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Device management anchored on user needs
16 Sep, 2013 11:53 am
At Young's Seafood, we have changed our device management so that it is centred on the users rather than simply the technology. As a result, we have improved our processes and the way we address user needs, while cutting daily administration tasks.
We completed the project within three months, and part of the value proposition was financial return. Of course, we got this, but it was only an aspect of what we needed. What we really wanted to do was improve the way that we do things in the long run, and this is where we are achieving.
Young's is a federated set of companies making up the Findus Group in the United Kingdom, producing different products, with a diverse set of stakeholders. The view was that we really weren't getting what we wanted out of IT; we wanted to bring device management closer to the users, in a utilitarian style service.
We went out to the market and chose a system that would be a one stop place for device management, including provisioning software on laptops, phones and tablets. The system we use enables us to manage administration, distribute software, and administer security patches, as well as automatically provisioning software updates. It also looks after software licenses and automates a number of essential support processes.
The technology enables us to set up service requests that users can authorise, independent of IT. This is very important, as the technology department becomes an enabler built around user needs.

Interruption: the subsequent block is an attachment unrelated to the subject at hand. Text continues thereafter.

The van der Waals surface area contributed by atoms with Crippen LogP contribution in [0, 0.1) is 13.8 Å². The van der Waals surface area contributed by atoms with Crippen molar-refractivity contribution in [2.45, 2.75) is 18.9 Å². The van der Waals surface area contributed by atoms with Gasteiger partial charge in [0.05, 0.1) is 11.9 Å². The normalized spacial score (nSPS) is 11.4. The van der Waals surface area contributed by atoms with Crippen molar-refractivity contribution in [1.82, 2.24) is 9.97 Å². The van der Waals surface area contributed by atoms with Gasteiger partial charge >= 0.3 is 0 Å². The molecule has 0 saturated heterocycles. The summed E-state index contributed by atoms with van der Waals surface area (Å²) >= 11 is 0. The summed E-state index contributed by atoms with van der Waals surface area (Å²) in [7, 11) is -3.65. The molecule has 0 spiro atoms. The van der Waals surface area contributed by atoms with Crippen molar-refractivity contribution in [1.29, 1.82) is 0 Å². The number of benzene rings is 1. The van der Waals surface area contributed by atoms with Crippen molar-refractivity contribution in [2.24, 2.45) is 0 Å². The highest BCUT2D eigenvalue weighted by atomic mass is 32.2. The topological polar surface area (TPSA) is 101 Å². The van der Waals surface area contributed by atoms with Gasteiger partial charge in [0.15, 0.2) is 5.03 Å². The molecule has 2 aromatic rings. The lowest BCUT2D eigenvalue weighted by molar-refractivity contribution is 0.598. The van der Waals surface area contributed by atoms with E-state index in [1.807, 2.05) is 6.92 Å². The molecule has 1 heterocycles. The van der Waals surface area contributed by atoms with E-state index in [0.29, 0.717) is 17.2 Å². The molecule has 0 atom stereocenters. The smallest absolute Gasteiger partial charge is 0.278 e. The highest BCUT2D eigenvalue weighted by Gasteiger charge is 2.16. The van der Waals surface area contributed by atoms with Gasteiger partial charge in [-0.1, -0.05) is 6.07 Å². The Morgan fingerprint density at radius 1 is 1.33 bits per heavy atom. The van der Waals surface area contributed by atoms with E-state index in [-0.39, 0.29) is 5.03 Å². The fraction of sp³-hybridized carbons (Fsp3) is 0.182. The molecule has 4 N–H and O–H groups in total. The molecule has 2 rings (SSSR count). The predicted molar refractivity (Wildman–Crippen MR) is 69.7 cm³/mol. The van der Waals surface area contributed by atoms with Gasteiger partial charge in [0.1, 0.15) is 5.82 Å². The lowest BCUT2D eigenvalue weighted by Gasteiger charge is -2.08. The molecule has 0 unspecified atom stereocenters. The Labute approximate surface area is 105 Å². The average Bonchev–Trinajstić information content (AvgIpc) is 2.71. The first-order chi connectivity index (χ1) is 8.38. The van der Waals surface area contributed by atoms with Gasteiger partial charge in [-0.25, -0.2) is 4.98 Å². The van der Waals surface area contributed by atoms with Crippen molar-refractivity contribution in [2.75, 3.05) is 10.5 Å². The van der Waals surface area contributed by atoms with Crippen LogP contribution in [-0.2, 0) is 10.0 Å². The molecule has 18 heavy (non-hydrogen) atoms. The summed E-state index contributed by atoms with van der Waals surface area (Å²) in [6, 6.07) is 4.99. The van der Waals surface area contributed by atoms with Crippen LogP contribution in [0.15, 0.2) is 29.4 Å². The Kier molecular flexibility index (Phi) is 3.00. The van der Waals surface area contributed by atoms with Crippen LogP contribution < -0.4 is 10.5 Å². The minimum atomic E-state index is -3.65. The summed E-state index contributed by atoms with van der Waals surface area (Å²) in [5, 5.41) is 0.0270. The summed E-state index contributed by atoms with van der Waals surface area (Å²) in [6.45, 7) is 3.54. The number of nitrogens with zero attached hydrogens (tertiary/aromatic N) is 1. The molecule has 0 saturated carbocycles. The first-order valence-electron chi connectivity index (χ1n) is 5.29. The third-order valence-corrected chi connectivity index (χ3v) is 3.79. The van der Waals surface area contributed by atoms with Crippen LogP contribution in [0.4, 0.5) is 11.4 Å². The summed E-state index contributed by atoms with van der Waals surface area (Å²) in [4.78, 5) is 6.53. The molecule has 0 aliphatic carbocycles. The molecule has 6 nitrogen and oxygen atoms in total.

A good catch
Using the system, IT is able to fulfill the mobile software requests of the users and let the business run as it needs. As service levels improve, we are freeing up time from routine technology management tasks so that we can focus on strategic initiatives.
Most of our senior managers across the business use mobile devices. They access a raft of applications, including for general administration, selling, acquisition processes, and collaboration and e-mail. We need to be able to operate in any country, with the tools available to help us on a daily basis, and the system is a crucial part.
We are also implementing a new enterprise resource planning system, and we will deploy some apps from this onto the mobile devices. The ERP system is going live across our divisions, one by one, covering management information, reporting, and decision-making. It helps to expedite our processes, and will be deployed to mobile devices once it has bedded in on our traditional platforms.
We are always looking to the future, and we had to ask ourselves recently: "In five years time, will we be buying laptops or tablets?" We needed a system that would accommodate the different devices staff will use. Rather than locking down devices, we want to make sure that staff can be able to do their job, wherever they are.
By embracing change, our users' needs are much more recognised and well addressed, and IT is once again seen as a real business partner. We are more able to address the things the business wants to do, with everything managed in one place.
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